pelicans on the move as paddlers get close

pelicans at the foot of the rapids in Wabinosh Bay

From Wabinosh Bay To Wabinosh Lake:

Getting into Wabinosh Lake from the take-out spot took less than an hour –  about forty minutes on the portage and then maybe five minutes dealing with a set of swifts that we tracked up on river left without getting our feet wet.  There is a three-meter drop from the lake to the bay; the map below provides the visuals.

Once on Wabinosh Lake, we paddled to the west side towards a campsite area indicated on our Wabakimi Project map.  We did not find our camp spot right away. We walked along the shore and looked for a flat section of rock that would accommodate our four-person tent but we were not seeing anything suitable.

It was only when Max followed a rough trail into the bush and about thirty-five meters that we found what we were looking for! It was flat, it was sheltered, and there was earth to push the tent pegs into.  The only thing missing was a view!  We set up our kitchen on the shore and had a fine view of Wabinosh Lake and enjoyed a rare stretch of the afternoon sun.

Wabinosh campsite – 30 meters inside the bush

We also spent a bit of time clearing the trail from our rock patio by the shore to the interior tent spot and put up some orange tape that may save the next passers-by a few minutes as they look for their perfect spot!  Given the subjective nature of all this, they may well pass up on our tucked-away spot for something on one of those somewhat flat rock surfaces that we dismissed as not quite good enough!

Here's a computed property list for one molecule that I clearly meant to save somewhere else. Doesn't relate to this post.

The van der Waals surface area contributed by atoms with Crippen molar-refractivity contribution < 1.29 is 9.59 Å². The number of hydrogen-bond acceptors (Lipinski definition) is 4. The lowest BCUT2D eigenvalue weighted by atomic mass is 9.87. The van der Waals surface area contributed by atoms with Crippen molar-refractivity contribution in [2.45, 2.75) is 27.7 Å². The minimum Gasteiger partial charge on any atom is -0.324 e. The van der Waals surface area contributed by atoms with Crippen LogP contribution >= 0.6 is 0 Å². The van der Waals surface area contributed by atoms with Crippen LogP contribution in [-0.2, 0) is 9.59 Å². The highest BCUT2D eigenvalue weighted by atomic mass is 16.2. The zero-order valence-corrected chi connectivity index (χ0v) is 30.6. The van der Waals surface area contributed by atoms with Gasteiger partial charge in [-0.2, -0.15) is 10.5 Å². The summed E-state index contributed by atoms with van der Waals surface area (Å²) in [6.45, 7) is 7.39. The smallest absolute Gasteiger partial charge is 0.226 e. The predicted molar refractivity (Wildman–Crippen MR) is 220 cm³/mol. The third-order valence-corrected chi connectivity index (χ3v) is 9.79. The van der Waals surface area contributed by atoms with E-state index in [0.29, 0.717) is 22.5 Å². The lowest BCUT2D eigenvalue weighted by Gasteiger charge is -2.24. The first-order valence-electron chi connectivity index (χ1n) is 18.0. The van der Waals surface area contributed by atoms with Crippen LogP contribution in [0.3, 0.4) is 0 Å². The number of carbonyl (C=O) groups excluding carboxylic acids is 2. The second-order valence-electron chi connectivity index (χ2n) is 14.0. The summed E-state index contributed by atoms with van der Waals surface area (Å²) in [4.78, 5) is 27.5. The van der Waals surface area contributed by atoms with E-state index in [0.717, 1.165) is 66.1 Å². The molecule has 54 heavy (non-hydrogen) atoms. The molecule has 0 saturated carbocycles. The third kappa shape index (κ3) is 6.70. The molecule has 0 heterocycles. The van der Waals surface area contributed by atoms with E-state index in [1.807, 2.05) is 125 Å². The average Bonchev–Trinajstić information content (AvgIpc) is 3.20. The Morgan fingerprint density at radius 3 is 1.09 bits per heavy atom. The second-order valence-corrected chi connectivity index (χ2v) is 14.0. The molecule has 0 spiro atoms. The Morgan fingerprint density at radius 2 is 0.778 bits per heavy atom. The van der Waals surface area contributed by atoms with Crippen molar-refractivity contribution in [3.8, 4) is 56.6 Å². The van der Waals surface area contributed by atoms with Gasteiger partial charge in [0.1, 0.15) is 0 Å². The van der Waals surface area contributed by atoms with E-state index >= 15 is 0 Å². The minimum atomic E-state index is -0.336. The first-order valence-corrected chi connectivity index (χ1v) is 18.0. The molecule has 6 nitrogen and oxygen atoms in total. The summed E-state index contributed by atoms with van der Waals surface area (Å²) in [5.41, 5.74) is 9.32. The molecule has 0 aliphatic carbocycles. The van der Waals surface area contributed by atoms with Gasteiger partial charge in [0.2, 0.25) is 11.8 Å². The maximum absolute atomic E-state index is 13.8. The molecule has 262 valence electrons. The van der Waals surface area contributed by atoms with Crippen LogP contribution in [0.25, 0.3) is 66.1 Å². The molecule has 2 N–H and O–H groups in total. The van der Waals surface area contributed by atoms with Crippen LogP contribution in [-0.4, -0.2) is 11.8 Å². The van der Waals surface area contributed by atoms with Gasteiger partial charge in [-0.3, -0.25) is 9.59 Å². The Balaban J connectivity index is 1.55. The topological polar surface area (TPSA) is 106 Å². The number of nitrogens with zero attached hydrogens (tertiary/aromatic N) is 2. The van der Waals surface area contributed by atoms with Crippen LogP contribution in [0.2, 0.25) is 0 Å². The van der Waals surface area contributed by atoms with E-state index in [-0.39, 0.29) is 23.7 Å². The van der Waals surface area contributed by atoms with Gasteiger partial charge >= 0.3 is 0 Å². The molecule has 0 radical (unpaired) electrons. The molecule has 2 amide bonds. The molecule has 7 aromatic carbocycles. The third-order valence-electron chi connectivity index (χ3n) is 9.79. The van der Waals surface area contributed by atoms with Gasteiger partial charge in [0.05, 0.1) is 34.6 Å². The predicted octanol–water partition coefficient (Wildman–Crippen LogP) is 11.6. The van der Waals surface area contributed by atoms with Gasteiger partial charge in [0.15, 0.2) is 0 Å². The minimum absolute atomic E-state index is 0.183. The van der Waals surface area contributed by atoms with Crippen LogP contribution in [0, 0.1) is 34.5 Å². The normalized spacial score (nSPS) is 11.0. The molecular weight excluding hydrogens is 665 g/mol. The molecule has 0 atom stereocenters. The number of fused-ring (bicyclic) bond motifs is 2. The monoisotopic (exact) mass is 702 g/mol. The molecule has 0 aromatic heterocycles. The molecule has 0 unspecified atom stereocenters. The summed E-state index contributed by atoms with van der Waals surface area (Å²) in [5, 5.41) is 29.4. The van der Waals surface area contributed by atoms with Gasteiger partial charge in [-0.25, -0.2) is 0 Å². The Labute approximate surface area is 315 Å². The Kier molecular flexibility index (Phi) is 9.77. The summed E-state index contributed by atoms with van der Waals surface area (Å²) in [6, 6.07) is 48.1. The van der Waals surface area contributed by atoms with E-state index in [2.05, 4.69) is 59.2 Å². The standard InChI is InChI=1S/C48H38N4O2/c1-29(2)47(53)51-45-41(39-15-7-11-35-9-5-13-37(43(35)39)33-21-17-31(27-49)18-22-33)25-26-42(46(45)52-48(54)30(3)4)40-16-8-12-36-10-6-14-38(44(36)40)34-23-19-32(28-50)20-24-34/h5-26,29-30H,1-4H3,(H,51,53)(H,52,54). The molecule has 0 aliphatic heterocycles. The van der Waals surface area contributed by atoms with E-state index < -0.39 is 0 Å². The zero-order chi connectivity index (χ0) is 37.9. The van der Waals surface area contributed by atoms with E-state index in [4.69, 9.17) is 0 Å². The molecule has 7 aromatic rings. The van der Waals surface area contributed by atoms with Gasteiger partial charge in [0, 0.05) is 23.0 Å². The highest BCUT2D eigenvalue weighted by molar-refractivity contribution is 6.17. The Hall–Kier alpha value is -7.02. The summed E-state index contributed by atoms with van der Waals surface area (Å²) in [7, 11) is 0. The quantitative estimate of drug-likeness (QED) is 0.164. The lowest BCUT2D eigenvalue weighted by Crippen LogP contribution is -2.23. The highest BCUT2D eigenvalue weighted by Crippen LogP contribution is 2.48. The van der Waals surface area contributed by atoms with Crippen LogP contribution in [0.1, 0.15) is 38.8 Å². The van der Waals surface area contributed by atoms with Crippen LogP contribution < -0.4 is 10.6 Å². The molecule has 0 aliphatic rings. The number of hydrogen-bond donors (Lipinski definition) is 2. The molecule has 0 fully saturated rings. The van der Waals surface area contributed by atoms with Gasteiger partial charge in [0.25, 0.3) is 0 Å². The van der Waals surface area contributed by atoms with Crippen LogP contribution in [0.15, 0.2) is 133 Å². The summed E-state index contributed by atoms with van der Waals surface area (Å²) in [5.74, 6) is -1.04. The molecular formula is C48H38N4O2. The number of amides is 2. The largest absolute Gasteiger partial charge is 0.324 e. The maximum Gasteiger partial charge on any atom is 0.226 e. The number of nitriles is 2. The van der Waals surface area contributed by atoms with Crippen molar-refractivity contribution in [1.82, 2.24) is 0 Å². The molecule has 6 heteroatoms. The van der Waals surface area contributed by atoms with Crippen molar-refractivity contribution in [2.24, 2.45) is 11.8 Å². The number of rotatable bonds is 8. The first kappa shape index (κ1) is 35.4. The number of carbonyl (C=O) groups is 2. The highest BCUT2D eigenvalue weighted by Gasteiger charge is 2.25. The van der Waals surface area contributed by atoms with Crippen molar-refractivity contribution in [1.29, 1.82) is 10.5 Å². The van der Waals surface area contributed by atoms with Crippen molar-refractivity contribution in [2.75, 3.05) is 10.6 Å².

WWII POW Camps in the Armstrong Station Area – The Real Story!

Later that afternoon we went looking for any signs of a prisoner-of-war camp from WWII that apparently stood on the west shore of the lake.  I had emailed Don Elliot of Mattice Lake Outfitters for the location and he had responded that it had been on the west side of the lake near the outlet of the Wabinosh River.  With visions of  Hogan’s Heroes in my head, I was looking for barbed wire and evidence of enough buildings to house 100 or 200 prisoners.  In retrospect, pretty silly!   All that we found was a length of steel cable probably used by some lumber operation.  Little did we know that we had found something significant related to our search!

Day 12 – Wabinosh Lake to Waweig Lake 

from Wabinosh Lake To Waweig L. and Highway 527

  • distance: 15 km (1.2 km/30 min side trip to look for remains of POW camp)
  • time: 9:40 a.m to 6:00 p.m.
  • portages/rapids/liftover-Line: 5/0/1
  1. P1 – 1200m RL (2 hrs.) – rough in spots; be mindful of the tape!
  2. P2 –  225 m RR (20 min)
  3. P3 –  345m RL (35 min)
  4. P4 – 118m RL (20 min)  N.B.  Wabakimi Project P1-P4 distances slightly different
  5. P5 – 292m RR (40 min)

L  120m  (20 min) tried lining up Wabinosh River; decided to cut the trip short!

  • weather: sun and clouds in a.m., overcast, cool windy in early p.m.; then showers
  • campsite: north end of the lake on ‘provincial’ campground; multiple sites for many tents; about 300m to Hwy 527; gravel road access; ~12.5 km to Mattice Lake Outfitters (our starting point)

A beautiful morning on Wabinosh Lake… Max remarked; “What an incredible spot for a POW camp!” After breakfast, we spent a bit more time looking around for evidence that would fit in with our idea of a POW camp.  It looked possible but we just were not seeing anything. No pictographs, no HBC trading post, and now – no POW camp!